Retail spending sunk by lockdowns in June
Retail spending shrunk by 1.8 per cent in June as a result of a series of lockdowns across the country.
Australian Bureau of Statistic preliminary figures for the month showed all industries except for food retailing in decline.
"June's fall in turnover was due to the impact of coronavirus restrictions across multiple states," ABS director Ben James said.
He said Victorian restrictions from the start of June were gradually eased from June 11, while Greater Sydney saw stay-at-home orders issued towards the end of the month.
"Other states and territories saw interrupted trade due to mini-lockdowns, as well as reduced mobility between states with the tightening of border restrictions." Mr James said.
Despite this monthly decline, sales for the June quarter are expected to rise 1.3 per cent after the 0.1 per cent decline in the previous three months, a positive outcome for the national economic growth result.
However, a growing number of economists are predicting that with half the population in lockdown, including Victoria again, the economy will contract in the September quarter.
But at this stage they doubt this will be followed by a second negative quarter in the final three months of year, which would signal the economy has sunk back into a recession.
The Westpac-Melbourne Institute leading index, which indicates the likely pace of economic activity three to nine months into the future, eased further in June, but still points to annual growth above trend about 2.8 per cent.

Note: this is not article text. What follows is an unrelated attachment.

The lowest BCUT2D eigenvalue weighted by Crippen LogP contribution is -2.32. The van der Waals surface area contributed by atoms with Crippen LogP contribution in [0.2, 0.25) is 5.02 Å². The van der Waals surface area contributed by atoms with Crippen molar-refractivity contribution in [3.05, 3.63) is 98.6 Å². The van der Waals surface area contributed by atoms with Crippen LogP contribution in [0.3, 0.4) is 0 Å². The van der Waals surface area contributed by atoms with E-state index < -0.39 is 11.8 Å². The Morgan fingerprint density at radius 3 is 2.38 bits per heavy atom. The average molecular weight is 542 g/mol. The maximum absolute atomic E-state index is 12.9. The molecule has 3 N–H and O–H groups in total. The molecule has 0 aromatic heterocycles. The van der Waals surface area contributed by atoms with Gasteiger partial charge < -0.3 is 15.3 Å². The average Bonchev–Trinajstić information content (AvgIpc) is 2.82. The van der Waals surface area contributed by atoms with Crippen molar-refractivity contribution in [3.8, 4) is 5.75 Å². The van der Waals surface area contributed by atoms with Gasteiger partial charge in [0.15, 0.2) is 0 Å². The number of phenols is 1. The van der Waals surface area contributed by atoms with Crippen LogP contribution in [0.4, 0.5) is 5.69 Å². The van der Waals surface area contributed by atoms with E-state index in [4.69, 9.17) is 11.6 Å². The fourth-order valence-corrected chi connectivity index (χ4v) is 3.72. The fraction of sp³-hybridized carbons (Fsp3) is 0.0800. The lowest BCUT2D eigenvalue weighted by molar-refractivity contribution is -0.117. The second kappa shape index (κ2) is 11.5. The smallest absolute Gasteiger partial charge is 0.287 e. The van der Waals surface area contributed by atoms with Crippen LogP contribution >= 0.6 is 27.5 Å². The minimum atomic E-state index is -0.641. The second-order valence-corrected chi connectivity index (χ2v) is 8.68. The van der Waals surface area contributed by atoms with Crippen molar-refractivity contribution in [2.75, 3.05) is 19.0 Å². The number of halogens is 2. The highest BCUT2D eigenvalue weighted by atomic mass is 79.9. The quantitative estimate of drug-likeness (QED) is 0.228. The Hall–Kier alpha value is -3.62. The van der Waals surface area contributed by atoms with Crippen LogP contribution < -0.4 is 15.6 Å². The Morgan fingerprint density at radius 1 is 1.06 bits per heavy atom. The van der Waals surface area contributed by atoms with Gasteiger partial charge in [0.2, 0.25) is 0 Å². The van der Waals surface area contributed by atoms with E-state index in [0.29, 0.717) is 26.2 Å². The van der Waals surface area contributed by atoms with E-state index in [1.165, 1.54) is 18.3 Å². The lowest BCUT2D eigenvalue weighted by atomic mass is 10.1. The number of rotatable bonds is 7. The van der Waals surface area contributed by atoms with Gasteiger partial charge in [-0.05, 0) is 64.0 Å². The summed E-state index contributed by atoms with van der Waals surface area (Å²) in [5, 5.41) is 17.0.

Westpac chief economist Bill Evans is forecasting the economy will contract by 0.7 per cent in the September quarter.
"We expect the economy to bounce back once measures bring outbreaks under control, with the December quarter expected to show a 2.5 per cent rebound nationally," he said.
Greater Sydney and some NSW regional areas are in lockdown until July 30, and Victoria is in an extended shutdown until next Tuesday, as is South Australia.
Greater Sydney and Melbourne alone account for about half of the economy's output.
As such, independent economist Nicki Hutley says another recession can't be ruled out.
"This Delta virus just seems almost unstoppable. You have seen how difficult it has been for NSW to get on top of it," she told ABC radio.
"If we can't do that very quickly, this could drag on. That is the worst-case scenario."
Those latter restrictions include the closure of construction sites, the first time such a measure has been included.
"If the pause goes beyond July 30, it could bring smaller contractors to their knees due to cashflow issues," Australian Constructors Association chief executive Jon Davies warned.
The National Skills Commission's final vacancies report for June confirmed job advertisements posted on the internet fell 0.5 per cent in the month, the first decline since the pandemic low point in April 2020.
However, jobs ads were still 43.8 per cent higher than their pre-pandemic levels.
Declines were recorded in five of the eight occupational groups monitored by the commission, and in three states and the Northern Territory.
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